British Airways prepares for fleet revamp

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British Airways, one of the top three European airlines, has embarked on a review of its long-haul fleet strategy, which will lead it to start placing orders for new aircraft worth billions of dollars within the next two to three years.

The announcement on Tuesday by Martin Broughton, BA chairman, will fire the starting gun for a race by Boeing and Airbus, the duopoly makers of big commercial jets, to become the leading aircraft supplier to one of the world’s most influential carriers.

Mr Broughton told the group’s annual shareholders meeting that a paper would be presented to the BA board within the next nine months. It will lay the foundations for the airline’s biggest investment decisions of the coming decade.

It will also become one of the big challenges facing Willie Walsh, BA chief executive designate, who takes over control of the airline from Sir Rod Eddington at the end of September.

Boeing is the current supplier of all 110 aircraft in the BA long-haul fleet, which comprises 57 747-400 jumbo jets, 43 777s and 21 767-300s, of which around 10 are used on long-haul services. BA is the world’s biggest single operator of the 747-400 and the second largest operator of the 777 after United Airlines of the US.

The BA review will provide one of the most exhaustive examinations to date of the competitiveness of the new generations of aircraft being developed by Airbus and Boeing.

These include the 555-seat Airbus A380 superjumbo, which is due to enter commercial service with Singapore Airlines at the end of next year.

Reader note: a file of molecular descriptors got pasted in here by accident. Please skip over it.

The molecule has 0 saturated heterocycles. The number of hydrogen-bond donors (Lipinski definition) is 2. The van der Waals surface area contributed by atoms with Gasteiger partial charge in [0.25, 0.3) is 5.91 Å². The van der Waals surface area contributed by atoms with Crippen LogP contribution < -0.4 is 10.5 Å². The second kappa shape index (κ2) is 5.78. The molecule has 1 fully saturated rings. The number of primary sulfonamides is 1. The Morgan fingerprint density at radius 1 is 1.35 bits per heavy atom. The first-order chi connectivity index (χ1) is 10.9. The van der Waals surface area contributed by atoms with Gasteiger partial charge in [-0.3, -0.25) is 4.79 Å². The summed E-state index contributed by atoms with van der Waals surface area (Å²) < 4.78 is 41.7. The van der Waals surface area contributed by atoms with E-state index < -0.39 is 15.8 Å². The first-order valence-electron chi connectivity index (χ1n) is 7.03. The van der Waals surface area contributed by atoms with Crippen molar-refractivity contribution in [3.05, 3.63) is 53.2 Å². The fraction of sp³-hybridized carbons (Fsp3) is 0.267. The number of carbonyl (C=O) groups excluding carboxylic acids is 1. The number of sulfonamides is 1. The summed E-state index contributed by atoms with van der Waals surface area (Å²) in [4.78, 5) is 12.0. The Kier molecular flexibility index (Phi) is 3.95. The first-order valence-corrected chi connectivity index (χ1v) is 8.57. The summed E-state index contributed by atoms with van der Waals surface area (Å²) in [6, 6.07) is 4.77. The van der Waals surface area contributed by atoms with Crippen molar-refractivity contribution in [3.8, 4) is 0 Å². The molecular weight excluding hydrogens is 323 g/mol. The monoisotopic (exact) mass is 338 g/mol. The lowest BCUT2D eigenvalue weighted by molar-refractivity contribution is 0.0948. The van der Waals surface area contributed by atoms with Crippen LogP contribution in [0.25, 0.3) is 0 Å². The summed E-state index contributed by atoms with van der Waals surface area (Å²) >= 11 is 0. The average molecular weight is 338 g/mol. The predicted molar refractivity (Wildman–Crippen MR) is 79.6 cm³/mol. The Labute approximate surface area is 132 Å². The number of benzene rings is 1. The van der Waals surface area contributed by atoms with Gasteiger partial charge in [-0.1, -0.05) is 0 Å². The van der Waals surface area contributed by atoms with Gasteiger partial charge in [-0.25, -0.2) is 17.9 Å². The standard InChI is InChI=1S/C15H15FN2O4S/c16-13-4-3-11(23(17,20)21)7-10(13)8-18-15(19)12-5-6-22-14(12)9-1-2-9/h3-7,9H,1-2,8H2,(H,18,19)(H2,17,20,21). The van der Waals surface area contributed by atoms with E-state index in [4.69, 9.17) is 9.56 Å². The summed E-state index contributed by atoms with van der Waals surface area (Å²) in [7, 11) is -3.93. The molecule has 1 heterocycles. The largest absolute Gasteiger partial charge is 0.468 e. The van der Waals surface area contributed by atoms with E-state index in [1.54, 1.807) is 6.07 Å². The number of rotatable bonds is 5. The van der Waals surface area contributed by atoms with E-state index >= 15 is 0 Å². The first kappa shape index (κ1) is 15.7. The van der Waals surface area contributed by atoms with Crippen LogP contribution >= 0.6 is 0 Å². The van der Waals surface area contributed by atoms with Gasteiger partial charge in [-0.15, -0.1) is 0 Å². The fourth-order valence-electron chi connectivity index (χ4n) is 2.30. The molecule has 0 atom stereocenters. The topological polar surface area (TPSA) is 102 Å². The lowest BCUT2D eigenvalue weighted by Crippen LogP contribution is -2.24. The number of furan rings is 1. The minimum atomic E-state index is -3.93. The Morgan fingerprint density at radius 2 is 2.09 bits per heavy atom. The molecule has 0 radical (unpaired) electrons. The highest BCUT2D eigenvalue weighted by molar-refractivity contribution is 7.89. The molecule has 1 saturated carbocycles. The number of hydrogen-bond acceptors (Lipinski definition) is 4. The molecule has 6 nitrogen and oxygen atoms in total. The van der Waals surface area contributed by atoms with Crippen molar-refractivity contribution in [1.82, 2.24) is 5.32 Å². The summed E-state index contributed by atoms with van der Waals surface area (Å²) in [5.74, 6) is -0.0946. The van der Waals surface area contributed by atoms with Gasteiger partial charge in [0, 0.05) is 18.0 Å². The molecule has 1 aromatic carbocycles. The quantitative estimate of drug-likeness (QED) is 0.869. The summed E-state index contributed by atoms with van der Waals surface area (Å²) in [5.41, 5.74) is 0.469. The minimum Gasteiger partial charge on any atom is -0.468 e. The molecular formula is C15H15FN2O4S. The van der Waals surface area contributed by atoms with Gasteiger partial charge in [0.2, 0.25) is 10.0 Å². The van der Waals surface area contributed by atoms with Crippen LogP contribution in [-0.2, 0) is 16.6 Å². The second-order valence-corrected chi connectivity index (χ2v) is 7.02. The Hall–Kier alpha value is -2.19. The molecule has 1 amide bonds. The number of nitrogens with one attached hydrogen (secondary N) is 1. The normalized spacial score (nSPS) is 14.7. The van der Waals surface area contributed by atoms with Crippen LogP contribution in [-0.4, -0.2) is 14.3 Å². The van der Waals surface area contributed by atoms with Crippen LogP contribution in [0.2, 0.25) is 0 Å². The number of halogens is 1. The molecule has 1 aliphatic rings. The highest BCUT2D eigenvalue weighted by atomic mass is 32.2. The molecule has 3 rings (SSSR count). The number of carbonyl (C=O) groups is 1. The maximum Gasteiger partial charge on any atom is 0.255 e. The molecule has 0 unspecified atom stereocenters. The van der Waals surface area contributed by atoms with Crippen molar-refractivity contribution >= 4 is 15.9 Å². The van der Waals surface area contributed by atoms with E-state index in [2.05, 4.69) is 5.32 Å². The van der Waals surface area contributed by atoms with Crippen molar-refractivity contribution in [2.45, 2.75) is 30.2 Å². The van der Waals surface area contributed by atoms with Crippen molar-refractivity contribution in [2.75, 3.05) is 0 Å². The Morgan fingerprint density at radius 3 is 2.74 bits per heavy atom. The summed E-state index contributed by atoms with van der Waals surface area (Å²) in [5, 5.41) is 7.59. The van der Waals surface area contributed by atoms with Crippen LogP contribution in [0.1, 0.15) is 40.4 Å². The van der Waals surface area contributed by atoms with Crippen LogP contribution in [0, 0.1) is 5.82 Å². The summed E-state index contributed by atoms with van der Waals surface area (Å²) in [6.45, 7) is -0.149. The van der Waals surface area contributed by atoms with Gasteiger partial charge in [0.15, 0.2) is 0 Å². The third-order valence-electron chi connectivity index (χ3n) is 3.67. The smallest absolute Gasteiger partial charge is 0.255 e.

The options for BA, said Mr Broughton, also included Boeing’s 787 Dreamliner, the US aircraft maker’s long-range, 250-seat mid-market aircraft, which is first due to enter service in 2008 with All Nippon Airways, as well as the 747 Advanced, Boeing’s plan for a stretched version of its existing 747-400 jumbo, and its 777-200LR, which will shortly become the world’s longest range aircraft, when it enters service early next year.

Mr Broughton said “these are all options on the table.” He added that the Airbus A350, which the European group is developing as a rival to the 787 was “unlikely” to be a principal long-haul aircraft at BA.

BA’s long-haul fleet is still relatively young. The oldest 747-400 is 16-years-old, and Mr Broughton said that the airline would be reviewing its fleet strategy for the next 15 years.

The move signals the end within the next couple of years of BA’s virtual holiday for capital expenditure, which has made it possible for the group to more than halve its debt level to £2.9bn ($5bn), the lowest level since 1993, from £6.6bn at the end of 2001.

The group is still trying to repair its balance sheet, however, and Mr Broughton signalled on Tuesday that the airline was unlikely to pay a dividend this year for the fifth year in succession despite the recovery in its profits.

Airbus has previously been successful in breaking into the British Airways short-haul fleet winning big orders for its A320 family of narrow-bodied aircraft in the late 1990s, but it will face a tough battle to break into the long-haul fleet with its main hopes riding on the A380.

On the superjumbo Mr Broughton said, “The jury is still out. None have been delivered yet. We don’t have to make a decision just yet. We want to see them fly first. But they are very much on our radar screen, they are one of the options.”

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